by reader Ilsm
Consider GAO-100745R take on keeping 4 brigades home stationed in Germany and Italy:
In the Quadrennial Defense Review released in Feb 2010, the US Army decided to reverse the drawdown of Brigade Combat Teams and retain 2 brigades to retain the current order of battle of 4 brigades home stationed in Germany and Italy. This means that 30,000 soldiers will remain stationed in Germany, and that infrastructure improvements are required.
GAO recommends the Army delay infrastructure “investments” in Germany pending determining future forces stationed there in support of new NATO strategy plan due in Nov. 2010. The Warsaw Pact formally dissolved in July 1991. The Red Army began withdrawing in phases from forward deployments in the Warsaw Pact states in 1991. The phasing was required to accommodate Red Army forces returning to already stressed facilities in the Soviet Union. In many cases the Red Army demobilized forces as forward deployments ended.
GAO sees two issues to explore: the questionable “need” for the 4 Brigade Combat Teams and the Army’s determination of support requirements and consolidating stations and facilities to achieve costs savings.
The report includes the following:
“The Army estimates that, depending upon the assumptions used, it will potentially cost between $1 billion and $2 billion more from fiscal years 2012-2021 to keep the two brigades in Europe than it would cost to return them to the United States. DOD is reconsidering retaining the brigades in Europe in part because senior military officials in Europe have said that four brigade combat teams in Europe are needed to meet operational and mission requirements.”
What are these operational and mission requirements and why does the US Army keep 30,000 troops in Germany while the Bundeswehr is reducing its force structure from 250,000 to 163,000 by 2014? What of these missions require the 2 combat ready brigades and what is the need for 4? The Red Army, which is not in a high state of readiness, is on the other side of Poland and Hungary. NATO, includes the countries in between and these countries, should provide the bulk of forces for their independence.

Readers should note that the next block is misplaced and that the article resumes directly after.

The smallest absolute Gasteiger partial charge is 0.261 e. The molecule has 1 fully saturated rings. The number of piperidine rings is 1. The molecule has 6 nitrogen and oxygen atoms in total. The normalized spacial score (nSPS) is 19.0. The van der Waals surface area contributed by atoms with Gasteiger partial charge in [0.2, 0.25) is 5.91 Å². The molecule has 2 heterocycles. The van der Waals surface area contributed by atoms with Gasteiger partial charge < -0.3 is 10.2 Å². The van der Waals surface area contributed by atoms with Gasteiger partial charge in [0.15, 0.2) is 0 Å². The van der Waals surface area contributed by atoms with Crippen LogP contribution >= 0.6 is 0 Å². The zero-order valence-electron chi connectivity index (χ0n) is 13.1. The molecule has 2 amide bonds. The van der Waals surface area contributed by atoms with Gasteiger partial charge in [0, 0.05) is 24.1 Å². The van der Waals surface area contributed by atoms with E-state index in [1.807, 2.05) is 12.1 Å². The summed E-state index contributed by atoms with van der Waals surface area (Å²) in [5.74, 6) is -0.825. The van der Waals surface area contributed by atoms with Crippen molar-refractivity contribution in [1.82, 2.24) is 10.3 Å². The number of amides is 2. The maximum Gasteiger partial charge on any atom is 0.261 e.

Since 1999, NATO and the UN have forces deployed forces in Kosovo, termed KFOR consisting of around 10,000 soldiers plus supports. See here for more information. Once an occupation begins it is very hard to end, the US is 40% of NATO and the UN contribution should limit US troops far below 4,000, and these formations could be rotated from the Uniter States. Standing up a Kosovo Security Force seems to be a daunting open ended task. The US should seriously consider why it has any brigades in Germany much less keeping 4.
The second issue is facilities to house the 4 brigades. GAO finds inconsistencies with “quality of life” standards used to establish requirements for troop quarters, military family housing. It also questions savings from consolidations and suggest delay of building a US Army regional medical center at a projected construction cost of $1.2B. The medical center is a major hospital that provides primary care for more than 40,000 military personnel and 245,000 beneficiaries in the European Command. Interesting is the number of beneficiaries needing medical support in Germany. This is a result of the all volunteer force.
GAO conclusions: Plans for forces in NATO are uncertain and costs are likely understated, keeping the 2 brigades in Europe could cost $2B in the long term. DOD’s plans for reviewing U.S. global defense posture are unclear, but alternatives under consideration are limited. Inconsistent processes to develop facility requirements hampers validation of facility needs.
GAO Recommendations include:
1. Conduct a comprehensive analysis of alternatives for stationing forces in Europe. At a minimum, the review should be done as expeditiously as possible upon the completion of the North Atlantic Treaty Organization’s strategic concept announcement and consider the costs and benefits of a range of force structure and basing alternatives.
2. Develop a consistent process to determine specific facility requirements associated with the various options.
This audit reveals many of the issues with DoD investment decisions: the needs that form the objectives for planning force structure and forces are ill defined and often fraught with politics and prejudices of senior officials to maintain some preferred status quo ante. Also, once alternatives are developed analyses are not well formed and the resulting management decisions are neither effective against needs nor efficient to implement.